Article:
Supporting your favorite baseball team in the midst of a rebuilding phase can be a grind, especially when the team does so in the unapologetic, scorched-earth fashion the Orioles have over the course of the past three seasons.
It can do funny things to your brain; I recently reminisced about the 2007 summer of Erik Bedard, romanticizing a season during which the Orioles record was *checks notes*…69-93!
Yeah, it’s been a little rough; however, one of the best parts of a rebuild, along with the proliferation of the top prospects fans have been reading about for years, is the emergence of players who exceed even the team’s expectations and solidify themselves as valuable Major League pieces who could potentially stick around for the days when the team is ready to compete again.
For the Orioles, John Means has been one of those guys, and his disappointing 2020 was a cause for concern for people who may have thought that Means was someone who may be making future postseason starts in Camden Yards. While his raw numbers were obviously subpar and the sample size small, there was a lot of encouraging data from his starts last season that suggests that he can write off 2020, and as the Reddit finance bros so eloquently say, I am holding John Means stock with diamond strong hands.
The glaring issue with Means was his home run numbers last year; like so many Orioles hurlers before him, he was absolutely snakebitten by the long ball. His 2.47 HR/9 was nearly double that of his 2019 all-star campaign, and his 21.8% HR/FB ratio placed him 14th among MLB starting pitchers with at least 40 innings pitched in 2020. The good news is that the last number is unsustainable and almost certainly a result of the small sample size. Allowing home runs will always be a heightened risk for Orioles pitchers given the ballpark in which they play, but Means has posted average to above average HR/FB rates throughout his time in professional baseball and should continue to do so moving forward.
Despite the ugly ERA last year, a lot of Means’ peripheral numbers, like his batted ball profile, actually improved! His ground ball percentage increased from 30.9% in 2019 to 43.9% in 2020 (which is another reason to believe his home run numbers were an aberration), his line drive percentage decreased eight percent, and his fly ball percentage fell by nearly six percent. In addition, he managed to lower the amount of hard contact from opposing batters consistently throughout his ten starts.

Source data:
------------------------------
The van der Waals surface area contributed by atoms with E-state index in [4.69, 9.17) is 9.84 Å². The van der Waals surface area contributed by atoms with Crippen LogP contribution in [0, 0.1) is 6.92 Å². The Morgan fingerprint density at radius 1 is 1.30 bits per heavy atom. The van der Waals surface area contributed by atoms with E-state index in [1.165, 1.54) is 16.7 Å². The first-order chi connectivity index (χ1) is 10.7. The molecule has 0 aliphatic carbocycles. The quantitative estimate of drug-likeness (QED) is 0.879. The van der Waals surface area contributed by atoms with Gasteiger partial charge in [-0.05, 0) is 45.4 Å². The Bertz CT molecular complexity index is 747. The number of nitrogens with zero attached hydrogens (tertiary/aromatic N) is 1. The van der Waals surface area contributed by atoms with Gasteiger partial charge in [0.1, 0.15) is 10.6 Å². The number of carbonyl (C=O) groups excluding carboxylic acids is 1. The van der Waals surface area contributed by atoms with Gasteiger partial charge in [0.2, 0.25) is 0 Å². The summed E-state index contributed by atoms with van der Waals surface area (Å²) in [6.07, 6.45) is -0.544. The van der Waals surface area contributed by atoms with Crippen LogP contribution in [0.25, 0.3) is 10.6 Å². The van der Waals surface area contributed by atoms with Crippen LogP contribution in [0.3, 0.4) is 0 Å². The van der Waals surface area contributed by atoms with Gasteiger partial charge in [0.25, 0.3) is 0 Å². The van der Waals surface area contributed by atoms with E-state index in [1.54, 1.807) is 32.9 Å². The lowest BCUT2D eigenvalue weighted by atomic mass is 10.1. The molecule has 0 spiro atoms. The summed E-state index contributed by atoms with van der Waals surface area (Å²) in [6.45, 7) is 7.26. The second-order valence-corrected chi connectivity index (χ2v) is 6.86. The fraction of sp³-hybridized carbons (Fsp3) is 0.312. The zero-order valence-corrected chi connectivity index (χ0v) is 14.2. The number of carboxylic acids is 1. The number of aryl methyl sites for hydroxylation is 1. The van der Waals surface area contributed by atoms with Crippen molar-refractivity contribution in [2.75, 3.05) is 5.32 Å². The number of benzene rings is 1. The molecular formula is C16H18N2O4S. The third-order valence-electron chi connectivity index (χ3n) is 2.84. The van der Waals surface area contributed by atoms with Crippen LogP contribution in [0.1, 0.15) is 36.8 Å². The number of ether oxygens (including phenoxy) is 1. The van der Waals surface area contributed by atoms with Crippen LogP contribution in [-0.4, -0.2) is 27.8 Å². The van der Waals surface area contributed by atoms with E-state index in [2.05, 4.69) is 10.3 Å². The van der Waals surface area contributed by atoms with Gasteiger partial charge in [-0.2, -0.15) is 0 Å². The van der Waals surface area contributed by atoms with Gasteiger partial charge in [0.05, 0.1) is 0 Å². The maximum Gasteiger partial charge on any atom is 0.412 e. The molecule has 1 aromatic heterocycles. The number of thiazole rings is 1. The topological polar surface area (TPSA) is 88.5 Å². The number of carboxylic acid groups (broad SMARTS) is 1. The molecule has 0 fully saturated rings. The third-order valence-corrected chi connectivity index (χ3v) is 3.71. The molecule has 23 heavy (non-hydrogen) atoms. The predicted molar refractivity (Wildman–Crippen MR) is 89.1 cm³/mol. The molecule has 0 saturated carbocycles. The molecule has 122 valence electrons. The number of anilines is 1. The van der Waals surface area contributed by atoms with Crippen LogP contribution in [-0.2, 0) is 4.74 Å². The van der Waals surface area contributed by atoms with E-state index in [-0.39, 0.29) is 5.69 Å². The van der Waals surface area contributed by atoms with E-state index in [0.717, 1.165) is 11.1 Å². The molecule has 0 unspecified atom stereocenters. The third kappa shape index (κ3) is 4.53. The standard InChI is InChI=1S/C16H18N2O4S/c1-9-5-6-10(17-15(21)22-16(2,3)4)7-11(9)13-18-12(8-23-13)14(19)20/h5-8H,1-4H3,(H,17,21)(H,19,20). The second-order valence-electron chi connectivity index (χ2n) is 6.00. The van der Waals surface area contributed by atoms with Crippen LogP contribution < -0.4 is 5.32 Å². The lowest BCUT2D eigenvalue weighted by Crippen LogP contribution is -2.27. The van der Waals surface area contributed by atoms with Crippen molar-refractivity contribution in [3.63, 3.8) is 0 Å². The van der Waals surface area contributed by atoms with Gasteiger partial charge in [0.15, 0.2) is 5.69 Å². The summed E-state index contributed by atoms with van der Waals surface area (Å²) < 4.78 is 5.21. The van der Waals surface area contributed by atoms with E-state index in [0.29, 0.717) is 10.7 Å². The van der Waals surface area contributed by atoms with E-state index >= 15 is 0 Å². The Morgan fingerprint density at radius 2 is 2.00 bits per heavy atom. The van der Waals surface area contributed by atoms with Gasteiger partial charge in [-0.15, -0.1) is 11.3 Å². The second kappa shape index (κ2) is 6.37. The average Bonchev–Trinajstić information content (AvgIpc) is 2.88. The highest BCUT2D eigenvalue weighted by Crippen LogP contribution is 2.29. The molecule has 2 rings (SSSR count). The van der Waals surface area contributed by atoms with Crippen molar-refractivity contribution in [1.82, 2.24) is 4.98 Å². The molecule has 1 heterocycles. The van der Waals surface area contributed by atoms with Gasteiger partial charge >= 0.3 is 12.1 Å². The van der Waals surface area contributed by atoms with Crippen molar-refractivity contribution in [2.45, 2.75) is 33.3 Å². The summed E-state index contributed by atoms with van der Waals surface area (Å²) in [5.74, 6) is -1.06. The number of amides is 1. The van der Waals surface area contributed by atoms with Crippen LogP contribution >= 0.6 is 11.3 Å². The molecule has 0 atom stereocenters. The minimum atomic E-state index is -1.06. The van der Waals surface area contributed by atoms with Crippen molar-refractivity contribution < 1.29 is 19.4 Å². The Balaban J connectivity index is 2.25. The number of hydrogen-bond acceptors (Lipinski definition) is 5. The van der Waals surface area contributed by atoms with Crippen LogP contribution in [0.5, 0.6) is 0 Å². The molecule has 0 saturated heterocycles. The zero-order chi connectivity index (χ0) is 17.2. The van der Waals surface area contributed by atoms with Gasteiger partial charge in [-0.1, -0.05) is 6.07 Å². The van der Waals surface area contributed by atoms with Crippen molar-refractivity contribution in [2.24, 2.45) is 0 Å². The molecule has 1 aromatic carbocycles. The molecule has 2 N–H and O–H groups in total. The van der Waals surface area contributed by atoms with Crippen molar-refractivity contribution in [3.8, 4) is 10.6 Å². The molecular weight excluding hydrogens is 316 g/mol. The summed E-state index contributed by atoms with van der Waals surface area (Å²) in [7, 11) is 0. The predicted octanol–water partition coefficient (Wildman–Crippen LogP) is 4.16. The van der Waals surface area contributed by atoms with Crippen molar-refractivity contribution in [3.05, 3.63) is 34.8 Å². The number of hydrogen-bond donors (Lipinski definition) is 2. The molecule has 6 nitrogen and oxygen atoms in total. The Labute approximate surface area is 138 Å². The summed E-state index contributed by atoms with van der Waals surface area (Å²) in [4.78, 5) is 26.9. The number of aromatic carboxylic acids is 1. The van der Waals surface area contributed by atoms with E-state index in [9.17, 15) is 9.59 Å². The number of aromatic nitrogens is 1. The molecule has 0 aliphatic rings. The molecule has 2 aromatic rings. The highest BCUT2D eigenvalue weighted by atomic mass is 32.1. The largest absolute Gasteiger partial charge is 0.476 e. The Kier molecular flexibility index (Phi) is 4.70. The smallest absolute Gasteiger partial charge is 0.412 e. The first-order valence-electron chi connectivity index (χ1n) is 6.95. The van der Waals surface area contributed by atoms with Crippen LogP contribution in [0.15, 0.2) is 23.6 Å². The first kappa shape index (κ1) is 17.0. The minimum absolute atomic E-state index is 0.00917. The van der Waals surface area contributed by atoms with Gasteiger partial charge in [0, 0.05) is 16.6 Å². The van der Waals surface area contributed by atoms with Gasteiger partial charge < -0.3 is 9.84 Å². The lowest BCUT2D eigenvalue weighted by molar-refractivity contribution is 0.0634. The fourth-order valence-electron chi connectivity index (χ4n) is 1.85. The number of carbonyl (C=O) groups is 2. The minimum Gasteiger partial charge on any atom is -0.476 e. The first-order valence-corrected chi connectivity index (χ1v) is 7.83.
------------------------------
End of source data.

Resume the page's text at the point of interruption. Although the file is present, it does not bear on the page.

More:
As you can see in the graph above, the second half of his season stands in stark contrast from the first. After getting tagged in three of his first four starts, Means was able to cut his hard contact to 30.9%, slightly higher than it was in 2019.
Another thing to point out about these final five starts: the Orioles faced top-third offenses in each of those games (NYM twice, TB, TOR, NYY). Each of those four teams ranked in the top 12 in wRC+, a stat that weights each offensive outcome and uses league/park adjustments to calculate offensive performance relative to league average, and that Means was able to succeed against them indicates that rumors of his demise might possibly have been exaggerated.
Back to the contact numbers. What was behind the gradual decrease, you ask? Beyond the otherworldly home run rate and typical small sample shenanigans, Means made a subtle change to his pitch mix.
His changeup, by far his best pitch in 2019, was much less effective in 2020. Through his first five starts, Means was throwing the changeup 33.3% of the time. His second five? 28 percent.
This, coincided with an increase of fastballs (the velocity of which ticked up 2 MPH from previous seasons), helped lead Means to turn his tumultuous start around. His changeup remains a worry, but if he can regain the efficacy of that pitch to match with his improved fastball, he may be able to tap into an even higher level of production.
I get it. The Orioles have been through some rough years, and we try to look for any feel-good story we can to get us through times during which the Win/Loss record is, more simply, a loss record. We’ve had a few fleeting moments with guys like Hanser Alberto and Renato Nunez, only to have them fall victim to a rebuild that can sometimes be void of emotion. You have to be when you’re an executive that’s team-building, but fans don’t.
John Means was one of the guys we latched onto last year, the guy that could be the Orioles version of Dallas Keuchel: a left handed kinda-prospect who emerged into a key cog for a championship-level team. It was easy to be discouraged last season, when young potential pieces such as Austin Hays, Ryan Mountcastle, and Cedric Mullins were showing flashes of what they could become, but I am here to tell you not to worry.
It’s time to strap yourselves in, buy some John Means stock, and take it TO THE MOON.